I recalled this story after seeing this article.  A new law in Bay Minette, Alabama will allow judges a choice in sentencing misdemeanor offenders: jail time and a fine or church attendance every Sunday. Obvious this is being challenged on the grounds of constitutionality. That's something that should be discussed, but I'm not going to address this here. The reason I bring this up is exemplified in pastor's comment in the article:

"You show me somebody who falls in love with Jesus, and I'll show you a person who won't be a problem to society but that will be an influence and a help to those around them."

One thing that I was especially struck by during my time in American Evangelical Culture is this pervasive idea that you can solve anything by bringing someone to church. Drug addiction, rebellion, name it, and church will fix it. The belief is that if you turn your life over to Christ, you will have no desire to do sinful/detrimental things.

It sounds nice, but I think such reasoning is overly optimistic. I have known of Christians (pastors even) who beat their wives and/or children, stole property, used drugs, drank while underage, raped women, murdered someone, and the list goes on. Believing in Jesus doesn't make you suddenly incapable of such things. These are all fairly extreme examples, but just think of the Christians you know (and I include myself ) who still find themselves lying, gossiping, or being selfish from time to time. Those are all things the gospel also condemns, but belief and regular church attendance doesn't eliminate them from our lives.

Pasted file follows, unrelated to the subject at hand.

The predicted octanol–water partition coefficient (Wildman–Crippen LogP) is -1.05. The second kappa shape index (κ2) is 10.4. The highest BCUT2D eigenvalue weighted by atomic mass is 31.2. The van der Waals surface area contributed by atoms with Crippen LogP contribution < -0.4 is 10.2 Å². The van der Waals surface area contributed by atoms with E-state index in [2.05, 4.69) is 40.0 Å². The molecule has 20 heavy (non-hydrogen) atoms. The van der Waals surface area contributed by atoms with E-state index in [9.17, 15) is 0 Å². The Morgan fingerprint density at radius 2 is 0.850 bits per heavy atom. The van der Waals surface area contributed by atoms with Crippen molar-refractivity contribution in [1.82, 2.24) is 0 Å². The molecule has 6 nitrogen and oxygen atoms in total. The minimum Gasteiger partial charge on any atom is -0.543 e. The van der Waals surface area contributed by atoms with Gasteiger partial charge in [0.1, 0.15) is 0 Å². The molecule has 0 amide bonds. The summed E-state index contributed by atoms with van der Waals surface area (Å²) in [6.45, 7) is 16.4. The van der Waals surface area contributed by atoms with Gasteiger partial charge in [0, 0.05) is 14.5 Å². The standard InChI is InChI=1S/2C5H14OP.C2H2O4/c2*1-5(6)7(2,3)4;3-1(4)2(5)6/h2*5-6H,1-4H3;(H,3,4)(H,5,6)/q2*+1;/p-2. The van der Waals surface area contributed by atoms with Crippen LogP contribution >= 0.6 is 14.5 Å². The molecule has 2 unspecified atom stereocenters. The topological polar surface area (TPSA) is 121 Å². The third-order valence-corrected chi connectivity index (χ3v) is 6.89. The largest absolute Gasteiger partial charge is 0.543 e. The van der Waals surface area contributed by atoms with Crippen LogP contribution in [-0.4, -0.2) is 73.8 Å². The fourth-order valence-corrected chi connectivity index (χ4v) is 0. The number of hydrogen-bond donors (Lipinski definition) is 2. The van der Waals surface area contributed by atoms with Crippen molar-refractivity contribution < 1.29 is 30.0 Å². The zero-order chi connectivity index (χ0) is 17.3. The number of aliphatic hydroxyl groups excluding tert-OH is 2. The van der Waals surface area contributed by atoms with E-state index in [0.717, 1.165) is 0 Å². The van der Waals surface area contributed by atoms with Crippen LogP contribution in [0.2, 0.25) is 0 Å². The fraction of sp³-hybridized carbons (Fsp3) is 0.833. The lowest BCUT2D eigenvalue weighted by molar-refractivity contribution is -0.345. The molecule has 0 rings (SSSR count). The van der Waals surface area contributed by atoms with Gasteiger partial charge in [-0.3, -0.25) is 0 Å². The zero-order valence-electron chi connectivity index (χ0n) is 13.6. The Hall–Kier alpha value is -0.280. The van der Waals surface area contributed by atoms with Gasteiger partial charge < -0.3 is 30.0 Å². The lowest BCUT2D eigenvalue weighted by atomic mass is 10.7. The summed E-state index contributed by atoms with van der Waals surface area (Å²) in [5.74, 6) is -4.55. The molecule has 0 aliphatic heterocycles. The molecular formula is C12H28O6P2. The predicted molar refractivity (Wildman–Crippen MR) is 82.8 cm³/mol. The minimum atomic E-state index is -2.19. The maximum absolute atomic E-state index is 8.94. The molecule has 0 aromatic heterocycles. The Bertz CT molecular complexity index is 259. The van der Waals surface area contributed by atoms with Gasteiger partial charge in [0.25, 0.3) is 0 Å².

Belief alone isn't enough to eliminate such things. It must be paired with a true commitment to change, and a willingness to seek out any psychological, behavioral, emotional, or mental factors that may be a large part of such decisions. Church/belief shouldn't be something people are forced into in an attempt to "fix" them. It should be a choice they make willingly as they try to discover their own spiritual fulfillment. Even more dangerous, it may ultimately have the same affect as failed healings. It shifts the burden onto those who've come to the church for help. If church/belief should be enough to take away their problems, the implication is that a failure to do so is evidence of that person's lack of authentic faith.

Back to my initial story about George's immigrant client. She did start taking her kids to his church and sending them to youth group. I don't know any of the details about their time their or how it affected her son. But I do know that a few months later, he got in trouble again, and she returned to the office to talk to George about his thoughts on her decision to send her son back to their home country away from all the bad influences. I wasn't surprised to hear that simply taking him to church and youth group wasn't enough.